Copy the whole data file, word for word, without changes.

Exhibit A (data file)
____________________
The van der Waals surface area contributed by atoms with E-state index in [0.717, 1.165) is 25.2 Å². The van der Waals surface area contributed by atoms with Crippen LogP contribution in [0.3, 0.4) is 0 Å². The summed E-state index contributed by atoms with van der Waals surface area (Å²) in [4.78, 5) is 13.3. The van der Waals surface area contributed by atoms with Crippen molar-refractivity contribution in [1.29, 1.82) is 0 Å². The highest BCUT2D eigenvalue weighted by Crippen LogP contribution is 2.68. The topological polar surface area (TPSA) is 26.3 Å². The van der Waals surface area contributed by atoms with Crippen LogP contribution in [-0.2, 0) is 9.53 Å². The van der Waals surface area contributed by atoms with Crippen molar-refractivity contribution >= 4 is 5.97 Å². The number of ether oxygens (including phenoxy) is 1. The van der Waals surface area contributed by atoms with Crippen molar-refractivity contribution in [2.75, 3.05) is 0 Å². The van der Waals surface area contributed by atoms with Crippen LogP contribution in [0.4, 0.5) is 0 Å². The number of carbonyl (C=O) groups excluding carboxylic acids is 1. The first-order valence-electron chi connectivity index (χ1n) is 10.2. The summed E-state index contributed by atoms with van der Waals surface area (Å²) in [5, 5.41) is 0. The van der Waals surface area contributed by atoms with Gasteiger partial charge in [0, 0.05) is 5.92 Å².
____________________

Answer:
The van der Waals surface area contributed by atoms with E-state index in [0.717, 1.165) is 25.2 Å². The van der Waals surface area contributed by atoms with Crippen LogP contribution in [0.3, 0.4) is 0 Å². The summed E-state index contributed by atoms with van der Waals surface area (Å²) in [4.78, 5) is 13.3. The van der Waals surface area contributed by atoms with Crippen molar-refractivity contribution in [1.29, 1.82) is 0 Å². The highest BCUT2D eigenvalue weighted by Crippen LogP contribution is 2.68. The topological polar surface area (TPSA) is 26.3 Å². The van der Waals surface area contributed by atoms with Crippen LogP contribution in [-0.2, 0) is 9.53 Å². The van der Waals surface area contributed by atoms with Crippen molar-refractivity contribution >= 4 is 5.97 Å². The number of ether oxygens (including phenoxy) is 1. The van der Waals surface area contributed by atoms with Crippen molar-refractivity contribution in [2.75, 3.05) is 0 Å². The van der Waals surface area contributed by atoms with Crippen LogP contribution in [0.4, 0.5) is 0 Å². The number of carbonyl (C=O) groups excluding carboxylic acids is 1. The first-order valence-electron chi connectivity index (χ1n) is 10.2. The summed E-state index contributed by atoms with van der Waals surface area (Å²) in [5, 5.41) is 0. The van der Waals surface area contributed by atoms with Gasteiger partial charge in [0, 0.05) is 5.92 Å².